Meet the command chief
Education is vital in enlisted success

Airman Edward Drescher
Kaiserslautern American

***image1***The KMC is constantly growing and changing and the command chief of the 435th Air Base Wing is ready to tackle all the challenges that come with being a leader in the KMC.

Chief Master Sgt. Dale Buckholtz, who took over as command chief of the 435th ABW in October, said education and readiness are the keys to success in the enlisted force.

As the command chief, Chief Buckholtz is the enlisted representative for the KMC and is a vital counselor to the KMC commander and other senior leadership.

“I take this position very seriously. As the last set of enlisted eyes on many of the actions taken, I make sure we’re doing best by our Air Force while balancing the quality of service for our people and community,” said Chief Buckholtz.

Chief Buckholtz has been a workhorse of sorts in his career. He currently holds a bachelor’s degree in information systems management and just recently received his master’s degree in international relations. On top of this he was playing a dual-hatted role when the last command chief left. He was the 435th Security Forces Group superintendent and was the acting command chief for the 435th ABW. He also was taking care of his family, which includes his wife and two children.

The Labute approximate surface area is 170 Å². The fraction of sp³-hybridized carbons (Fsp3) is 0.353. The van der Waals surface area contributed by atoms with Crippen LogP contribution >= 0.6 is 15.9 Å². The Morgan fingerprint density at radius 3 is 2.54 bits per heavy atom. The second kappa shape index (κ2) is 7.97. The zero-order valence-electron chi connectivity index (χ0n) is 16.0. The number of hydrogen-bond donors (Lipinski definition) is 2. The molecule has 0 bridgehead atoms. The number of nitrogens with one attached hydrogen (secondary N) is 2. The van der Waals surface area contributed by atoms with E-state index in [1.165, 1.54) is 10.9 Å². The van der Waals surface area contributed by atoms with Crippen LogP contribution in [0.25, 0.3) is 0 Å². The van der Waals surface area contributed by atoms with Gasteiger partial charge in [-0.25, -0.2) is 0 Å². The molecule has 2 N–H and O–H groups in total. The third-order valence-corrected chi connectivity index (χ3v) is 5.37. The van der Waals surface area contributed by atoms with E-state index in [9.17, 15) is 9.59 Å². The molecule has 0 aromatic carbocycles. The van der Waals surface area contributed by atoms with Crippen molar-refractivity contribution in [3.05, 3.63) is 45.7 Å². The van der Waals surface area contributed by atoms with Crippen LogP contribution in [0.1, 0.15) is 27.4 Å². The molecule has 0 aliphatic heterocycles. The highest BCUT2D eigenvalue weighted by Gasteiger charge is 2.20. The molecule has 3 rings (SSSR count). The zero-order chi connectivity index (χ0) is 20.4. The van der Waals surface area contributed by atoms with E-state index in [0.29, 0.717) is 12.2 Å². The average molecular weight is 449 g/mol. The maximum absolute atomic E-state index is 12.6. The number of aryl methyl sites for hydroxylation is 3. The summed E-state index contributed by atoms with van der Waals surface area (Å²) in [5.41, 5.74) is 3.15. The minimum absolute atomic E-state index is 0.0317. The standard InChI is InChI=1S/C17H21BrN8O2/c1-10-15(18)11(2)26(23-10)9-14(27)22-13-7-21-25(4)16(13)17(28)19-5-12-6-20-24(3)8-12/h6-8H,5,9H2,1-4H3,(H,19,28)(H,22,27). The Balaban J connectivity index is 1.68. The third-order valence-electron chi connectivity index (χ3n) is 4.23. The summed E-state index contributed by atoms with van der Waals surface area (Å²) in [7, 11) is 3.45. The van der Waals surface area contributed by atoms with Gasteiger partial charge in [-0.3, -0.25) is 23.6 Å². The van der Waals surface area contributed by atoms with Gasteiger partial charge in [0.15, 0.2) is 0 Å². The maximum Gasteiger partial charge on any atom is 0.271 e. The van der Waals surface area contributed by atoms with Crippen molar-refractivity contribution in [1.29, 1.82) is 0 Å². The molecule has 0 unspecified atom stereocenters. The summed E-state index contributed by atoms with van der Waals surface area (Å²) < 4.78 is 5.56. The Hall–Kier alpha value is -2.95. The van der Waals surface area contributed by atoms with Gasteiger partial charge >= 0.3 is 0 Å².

“I am not Superman or anything like that,” said Chief Buckholtz. “I want to set the example and show our younger Airmen school and work can be accomplished with a little hard work and sacrifice; it will not get easier as you ascend the enlisted ladder.”
He believes that education is an alternative outlet for enlisted personnel here in the KMC.

“Books not booze,” he said.
School is not the only education he is talking about. He also feels that professional education such as Airmanship, supervisory responsibilities and technical skills, are essential.

“I want everyone to be the best at their technical job,” said Chief Buckholtz.
He is also a strong advocate for NCO professionalism and believes our new Airmen must continue in the long line of strong leaders.

“The Air Force must have strong NCOs – it’s what separates us from the pack,” he said.

As Chief Buckholtz is pushing for professional enhancement seminars, one or two week programs that can train personnel during interim professional military education periods, he is also moving forward on issues such as dormitory improvements and recognition.

“Exacting compliance with Air Force standards are essential; dress and personal appearance, military customs and courtesies, technical competence and understanding the latest Air Force programs, allows us to navigate successfully and show our Airmen the path which leads to success,” said Chief Buckholtz.

The chief has had several overseas tours, including the Phillipines, Japan and Korea. His experiences include being a squadron- and group-level chief, and for a MAJCOM staff and special operations group.